I’m writing this post because I’m unhappy with the current state of digital cameras/camcorders and I’m even more unhappy with where they are going. Instead of doing things to improve image quality, more and more useless “features” are being added so that they can just sell basically the same thing for the same or more money. As a content producer with a small budget, it is very frustrating to have to deal with consumer and prosumer grade equipment and all the cruft that those cameras are burdened with, while at the same time, not wanting to spend any money on the pro gear because they don’t really give you want you want either.
With that being said, I like what Black Magic Design is trying to do with a lot of their products, especially their new Cinema Cameras, however, in many ways they are still missing the mark. So, with that being said, here is what I would love to see in a camera.
First some general stuff:
- Still pictures and video support
- Interchangeable lenses using either Micro four thirds or EF/PL mounts (or even better, interchangeable mount types like what RED does)
- Standardized power and I/O connectors
- Easy to use user interface that gives you what you need and otherwise gets out of the way
- Three Grades: Consumer, Prosumer, and Pro
Below are some really specific things I would like to see.
This is a major point of contention with me. Can we do something like standardize to two different sensor sizes please? The current state of sensor sizes is just ridiculous.
The video world is 16:9 and will be for the foreseeable future and I don’t see any reason not to have the same aspect ratio for stills, so for sensor sizes, it would be great if we could get a sensor that was 16mm x 9mm and a sensor that is 32mm x 18mm.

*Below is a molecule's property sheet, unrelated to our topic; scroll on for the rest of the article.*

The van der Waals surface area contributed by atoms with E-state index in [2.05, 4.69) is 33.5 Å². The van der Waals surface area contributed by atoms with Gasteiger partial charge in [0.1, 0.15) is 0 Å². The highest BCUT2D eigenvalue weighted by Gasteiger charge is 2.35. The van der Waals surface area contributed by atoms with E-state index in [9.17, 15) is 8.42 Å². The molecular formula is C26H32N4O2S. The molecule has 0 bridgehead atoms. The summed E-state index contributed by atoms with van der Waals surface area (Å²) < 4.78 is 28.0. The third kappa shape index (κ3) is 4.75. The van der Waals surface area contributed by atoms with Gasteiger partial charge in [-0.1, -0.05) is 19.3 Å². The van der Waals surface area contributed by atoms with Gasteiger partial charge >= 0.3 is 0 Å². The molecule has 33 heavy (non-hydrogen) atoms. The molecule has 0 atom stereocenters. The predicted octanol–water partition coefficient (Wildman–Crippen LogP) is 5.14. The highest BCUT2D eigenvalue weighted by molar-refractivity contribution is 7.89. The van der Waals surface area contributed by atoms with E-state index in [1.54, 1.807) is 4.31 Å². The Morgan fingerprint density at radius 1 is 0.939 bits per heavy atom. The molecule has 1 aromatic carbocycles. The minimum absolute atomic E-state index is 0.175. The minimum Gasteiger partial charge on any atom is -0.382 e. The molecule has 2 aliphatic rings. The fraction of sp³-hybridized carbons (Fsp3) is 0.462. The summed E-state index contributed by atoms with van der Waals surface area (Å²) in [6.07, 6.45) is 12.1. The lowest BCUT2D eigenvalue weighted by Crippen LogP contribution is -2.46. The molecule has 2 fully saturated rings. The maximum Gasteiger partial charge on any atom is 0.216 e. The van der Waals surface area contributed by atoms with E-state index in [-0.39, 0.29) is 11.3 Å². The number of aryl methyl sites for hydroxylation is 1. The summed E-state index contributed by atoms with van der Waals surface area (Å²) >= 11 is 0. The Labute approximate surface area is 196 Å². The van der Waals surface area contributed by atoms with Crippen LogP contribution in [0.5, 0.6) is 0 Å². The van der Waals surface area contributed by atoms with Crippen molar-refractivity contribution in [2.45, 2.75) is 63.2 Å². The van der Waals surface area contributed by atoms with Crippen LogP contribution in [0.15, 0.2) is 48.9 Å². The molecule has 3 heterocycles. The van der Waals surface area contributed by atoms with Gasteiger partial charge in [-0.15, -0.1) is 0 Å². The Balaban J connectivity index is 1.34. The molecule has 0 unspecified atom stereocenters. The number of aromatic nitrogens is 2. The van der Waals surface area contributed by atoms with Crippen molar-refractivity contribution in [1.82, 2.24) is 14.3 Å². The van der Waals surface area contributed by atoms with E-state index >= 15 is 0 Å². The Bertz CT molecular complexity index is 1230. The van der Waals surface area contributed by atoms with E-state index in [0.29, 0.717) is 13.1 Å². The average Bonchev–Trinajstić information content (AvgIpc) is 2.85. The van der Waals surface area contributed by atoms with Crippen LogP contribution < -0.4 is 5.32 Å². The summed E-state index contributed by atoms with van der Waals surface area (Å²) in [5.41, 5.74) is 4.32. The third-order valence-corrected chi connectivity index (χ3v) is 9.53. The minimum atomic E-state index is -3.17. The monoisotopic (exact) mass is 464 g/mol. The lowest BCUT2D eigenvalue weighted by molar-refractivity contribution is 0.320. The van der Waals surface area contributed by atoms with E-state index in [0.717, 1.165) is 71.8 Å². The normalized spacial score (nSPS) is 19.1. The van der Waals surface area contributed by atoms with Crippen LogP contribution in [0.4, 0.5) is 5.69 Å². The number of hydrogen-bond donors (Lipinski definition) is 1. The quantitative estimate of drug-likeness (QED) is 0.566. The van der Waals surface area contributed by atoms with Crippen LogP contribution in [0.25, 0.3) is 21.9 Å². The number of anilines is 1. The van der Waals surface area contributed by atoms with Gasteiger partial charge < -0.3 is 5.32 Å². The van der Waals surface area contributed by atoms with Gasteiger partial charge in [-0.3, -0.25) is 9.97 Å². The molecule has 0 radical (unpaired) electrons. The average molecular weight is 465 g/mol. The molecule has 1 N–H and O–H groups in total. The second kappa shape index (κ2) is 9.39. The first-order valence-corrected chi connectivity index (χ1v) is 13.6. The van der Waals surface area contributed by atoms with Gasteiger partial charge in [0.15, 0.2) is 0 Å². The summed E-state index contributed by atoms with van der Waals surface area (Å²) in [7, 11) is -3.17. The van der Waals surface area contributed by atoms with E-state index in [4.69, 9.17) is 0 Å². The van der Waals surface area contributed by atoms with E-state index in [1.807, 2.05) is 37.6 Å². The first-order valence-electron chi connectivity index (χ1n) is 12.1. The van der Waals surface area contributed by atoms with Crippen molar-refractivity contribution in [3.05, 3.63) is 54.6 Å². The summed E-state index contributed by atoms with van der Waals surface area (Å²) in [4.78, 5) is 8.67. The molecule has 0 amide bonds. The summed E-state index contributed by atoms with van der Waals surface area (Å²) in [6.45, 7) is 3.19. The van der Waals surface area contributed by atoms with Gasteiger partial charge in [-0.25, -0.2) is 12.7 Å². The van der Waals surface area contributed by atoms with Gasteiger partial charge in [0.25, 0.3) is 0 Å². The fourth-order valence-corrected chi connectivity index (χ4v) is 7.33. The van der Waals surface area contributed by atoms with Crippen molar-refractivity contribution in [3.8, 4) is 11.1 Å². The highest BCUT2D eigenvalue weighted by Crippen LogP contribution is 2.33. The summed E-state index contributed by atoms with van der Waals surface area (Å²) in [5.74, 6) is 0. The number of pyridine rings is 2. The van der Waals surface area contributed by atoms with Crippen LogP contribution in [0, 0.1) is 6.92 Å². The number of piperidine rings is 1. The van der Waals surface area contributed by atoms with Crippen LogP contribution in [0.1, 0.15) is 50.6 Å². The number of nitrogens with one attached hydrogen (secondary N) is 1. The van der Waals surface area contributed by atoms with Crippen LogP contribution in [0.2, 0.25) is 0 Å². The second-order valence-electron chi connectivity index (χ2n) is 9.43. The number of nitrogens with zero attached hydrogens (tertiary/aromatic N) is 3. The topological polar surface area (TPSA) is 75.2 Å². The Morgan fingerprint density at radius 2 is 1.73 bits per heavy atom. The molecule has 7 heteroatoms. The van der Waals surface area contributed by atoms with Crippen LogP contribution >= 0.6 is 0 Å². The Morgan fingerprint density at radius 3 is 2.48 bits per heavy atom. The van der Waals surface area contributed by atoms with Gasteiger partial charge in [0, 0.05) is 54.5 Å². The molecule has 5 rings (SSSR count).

The 16mm x 9mm size would be used for the consumer, and prosumer lines and the 32mm x 18mm size would go to the pro size. Keep it simple so that it can be standardized and mass produced to get the costs down.
This is another major point of contention with me. Again, can we standardize on two sensor resolutions please? The current state of sensor resolutions is just as ridiculous as there are as many sensor sizes.
I would love to see 2560px x 1440px for the 16mm x 9mm sensor, and 5120px x 2880px for the 32mm x 18mm sensor. Again, the pixel density would remain the same and the manufacturing process could remain the same, the only difference is the sensor size. Doing that would likely make for a nice and fairly inexpensive sensor.
Exposure Latitude/Dynamic Range
Here is another thing that I wish everyone would just standardize on. Make it really simple: consumer cameras get 8-10 bits (about 8 stops of dynamic range, just like today), prosumer cameras get 16 bits (about 14-16 stops of dynamic range), and pro cameras get 24 bits (at least 16-20+ stops of dynamic range). Per pixel color. No I’m not insane.
It can be done and I believe fairly cheaply IF we all stop blowing loads of cash messing around with our own proprietary sensor sizes and resolutions and just concentrate on a couple of sizes and resolutions. Once that is accomplished, I think we can start getting really good picture quality for lower costs.
Color Space/Output Format
This is another major sticking point with me. Consumer cameras should support AVCHD/HEVC in 4:2:0 (and whatever bitrates those codecs support), AND MPEG-2 in 4:2:2 at 50Mbps for video and jpeg for stills. Prosumer cameras would add Prores 422, DNxHD, Cinema DNG, and RAW RGB sensor data on top of the consumer cameras for video and Adobe DNG for stills. The pro cameras would have the same as the prosumer level.
What? Yes, even though the sensor resolutions have been standardized, that does not mean that is what the camera outputs.
We can make this really simple: Consumer level gets standard HDTV resolutions (720p/1080i). Prosumer gets consumer levels plus 1080p (known as Full HD), 2K (2048×1152), and the native 2.5K (2560×1440) of the sensor. The pro cameras get all the consumer/prosumer levels plus UHDTV (3820×2160, known as Ultra High Definition TV), 4K (4096×2304), and the full native 5K (5120×2880) of the sensor.